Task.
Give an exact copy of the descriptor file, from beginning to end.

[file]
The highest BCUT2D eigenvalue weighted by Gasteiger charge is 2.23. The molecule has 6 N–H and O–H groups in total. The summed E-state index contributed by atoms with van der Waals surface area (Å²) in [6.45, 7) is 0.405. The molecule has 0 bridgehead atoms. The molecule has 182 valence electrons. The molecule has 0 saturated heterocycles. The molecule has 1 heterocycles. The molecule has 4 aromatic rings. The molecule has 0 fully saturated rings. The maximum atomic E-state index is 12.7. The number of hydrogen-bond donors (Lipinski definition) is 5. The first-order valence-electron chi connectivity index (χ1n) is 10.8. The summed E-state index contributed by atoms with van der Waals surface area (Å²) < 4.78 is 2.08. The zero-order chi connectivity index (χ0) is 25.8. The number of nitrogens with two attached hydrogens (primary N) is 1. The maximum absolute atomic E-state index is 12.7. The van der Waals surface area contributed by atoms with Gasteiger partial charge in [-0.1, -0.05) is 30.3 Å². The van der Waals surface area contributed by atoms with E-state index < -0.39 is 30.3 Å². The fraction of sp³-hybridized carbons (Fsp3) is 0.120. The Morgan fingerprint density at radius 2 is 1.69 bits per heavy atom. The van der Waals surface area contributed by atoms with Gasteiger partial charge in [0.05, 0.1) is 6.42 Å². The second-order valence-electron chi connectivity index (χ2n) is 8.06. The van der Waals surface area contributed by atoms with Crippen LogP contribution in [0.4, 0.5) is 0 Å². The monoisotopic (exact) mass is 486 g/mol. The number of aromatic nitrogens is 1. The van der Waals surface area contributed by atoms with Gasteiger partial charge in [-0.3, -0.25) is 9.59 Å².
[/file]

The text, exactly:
The highest BCUT2D eigenvalue weighted by Gasteiger charge is 2.23. The molecule has 6 N–H and O–H groups in total. The summed E-state index contributed by atoms with van der Waals surface area (Å²) in [6.45, 7) is 0.405. The molecule has 0 bridgehead atoms. The molecule has 182 valence electrons. The molecule has 0 saturated heterocycles. The molecule has 1 heterocycles. The molecule has 4 aromatic rings. The molecule has 0 fully saturated rings. The maximum atomic E-state index is 12.7. The number of hydrogen-bond donors (Lipinski definition) is 5. The first-order valence-electron chi connectivity index (χ1n) is 10.8. The summed E-state index contributed by atoms with van der Waals surface area (Å²) < 4.78 is 2.08. The zero-order chi connectivity index (χ0) is 25.8. The number of nitrogens with two attached hydrogens (primary N) is 1. The maximum absolute atomic E-state index is 12.7. The van der Waals surface area contributed by atoms with Gasteiger partial charge in [-0.1, -0.05) is 30.3 Å². The van der Waals surface area contributed by atoms with E-state index < -0.39 is 30.3 Å². The fraction of sp³-hybridized carbons (Fsp3) is 0.120. The Morgan fingerprint density at radius 2 is 1.69 bits per heavy atom. The van der Waals surface area contributed by atoms with Gasteiger partial charge in [0.05, 0.1) is 6.42 Å². The second-order valence-electron chi connectivity index (χ2n) is 8.06. The van der Waals surface area contributed by atoms with Crippen LogP contribution in [0.4, 0.5) is 0 Å². The monoisotopic (exact) mass is 486 g/mol. The number of aromatic nitrogens is 1. The van der Waals surface area contributed by atoms with Gasteiger partial charge in [-0.3, -0.25) is 9.59 Å².